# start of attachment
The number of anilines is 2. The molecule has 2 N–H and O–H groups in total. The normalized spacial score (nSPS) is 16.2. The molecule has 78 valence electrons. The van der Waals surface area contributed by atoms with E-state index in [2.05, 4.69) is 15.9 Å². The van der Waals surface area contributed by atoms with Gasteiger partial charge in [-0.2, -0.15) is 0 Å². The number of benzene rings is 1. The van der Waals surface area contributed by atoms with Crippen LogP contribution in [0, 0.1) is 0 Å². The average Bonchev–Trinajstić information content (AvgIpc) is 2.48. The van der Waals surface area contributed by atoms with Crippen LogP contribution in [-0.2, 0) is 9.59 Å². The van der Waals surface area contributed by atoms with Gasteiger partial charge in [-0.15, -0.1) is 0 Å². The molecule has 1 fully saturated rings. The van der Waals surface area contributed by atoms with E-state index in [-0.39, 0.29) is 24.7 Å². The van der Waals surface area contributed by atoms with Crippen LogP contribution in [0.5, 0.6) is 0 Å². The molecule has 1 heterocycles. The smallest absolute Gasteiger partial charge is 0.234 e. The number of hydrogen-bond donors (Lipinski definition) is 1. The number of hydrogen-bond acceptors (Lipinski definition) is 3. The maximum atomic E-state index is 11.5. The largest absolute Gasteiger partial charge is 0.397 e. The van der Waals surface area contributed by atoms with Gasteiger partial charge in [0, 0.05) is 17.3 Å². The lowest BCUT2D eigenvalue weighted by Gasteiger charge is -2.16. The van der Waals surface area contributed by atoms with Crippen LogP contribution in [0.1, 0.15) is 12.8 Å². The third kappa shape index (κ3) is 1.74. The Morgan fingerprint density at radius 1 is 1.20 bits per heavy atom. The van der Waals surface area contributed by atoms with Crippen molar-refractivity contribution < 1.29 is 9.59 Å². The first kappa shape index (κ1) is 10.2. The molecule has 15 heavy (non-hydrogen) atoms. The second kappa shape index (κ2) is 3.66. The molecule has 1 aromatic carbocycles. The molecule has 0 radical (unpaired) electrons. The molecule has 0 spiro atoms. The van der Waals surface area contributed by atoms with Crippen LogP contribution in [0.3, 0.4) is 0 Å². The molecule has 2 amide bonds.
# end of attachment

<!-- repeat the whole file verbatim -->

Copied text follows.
The number of anilines is 2. The molecule has 2 N–H and O–H groups in total. The normalized spacial score (nSPS) is 16.2. The molecule has 78 valence electrons. The van der Waals surface area contributed by atoms with E-state index in [2.05, 4.69) is 15.9 Å². The van der Waals surface area contributed by atoms with Gasteiger partial charge in [-0.2, -0.15) is 0 Å². The number of benzene rings is 1. The van der Waals surface area contributed by atoms with Crippen LogP contribution in [0, 0.1) is 0 Å². The average Bonchev–Trinajstić information content (AvgIpc) is 2.48. The van der Waals surface area contributed by atoms with Crippen LogP contribution in [-0.2, 0) is 9.59 Å². The van der Waals surface area contributed by atoms with Gasteiger partial charge in [-0.15, -0.1) is 0 Å². The molecule has 1 fully saturated rings. The van der Waals surface area contributed by atoms with E-state index in [-0.39, 0.29) is 24.7 Å². The van der Waals surface area contributed by atoms with Crippen LogP contribution in [0.5, 0.6) is 0 Å². The molecule has 1 heterocycles. The smallest absolute Gasteiger partial charge is 0.234 e. The number of hydrogen-bond donors (Lipinski definition) is 1. The number of hydrogen-bond acceptors (Lipinski definition) is 3. The maximum atomic E-state index is 11.5. The largest absolute Gasteiger partial charge is 0.397 e. The van der Waals surface area contributed by atoms with Gasteiger partial charge in [0, 0.05) is 17.3 Å². The lowest BCUT2D eigenvalue weighted by Gasteiger charge is -2.16. The van der Waals surface area contributed by atoms with Crippen LogP contribution in [0.1, 0.15) is 12.8 Å². The third kappa shape index (κ3) is 1.74. The Morgan fingerprint density at radius 1 is 1.20 bits per heavy atom. The van der Waals surface area contributed by atoms with Crippen molar-refractivity contribution < 1.29 is 9.59 Å². The first kappa shape index (κ1) is 10.2. The molecule has 15 heavy (non-hydrogen) atoms. The second kappa shape index (κ2) is 3.66. The molecule has 1 aromatic carbocycles. The molecule has 0 radical (unpaired) electrons. The molecule has 0 spiro atoms. The van der Waals surface area contributed by atoms with Crippen LogP contribution in [0.3, 0.4) is 0 Å². The molecule has 2 amide bonds.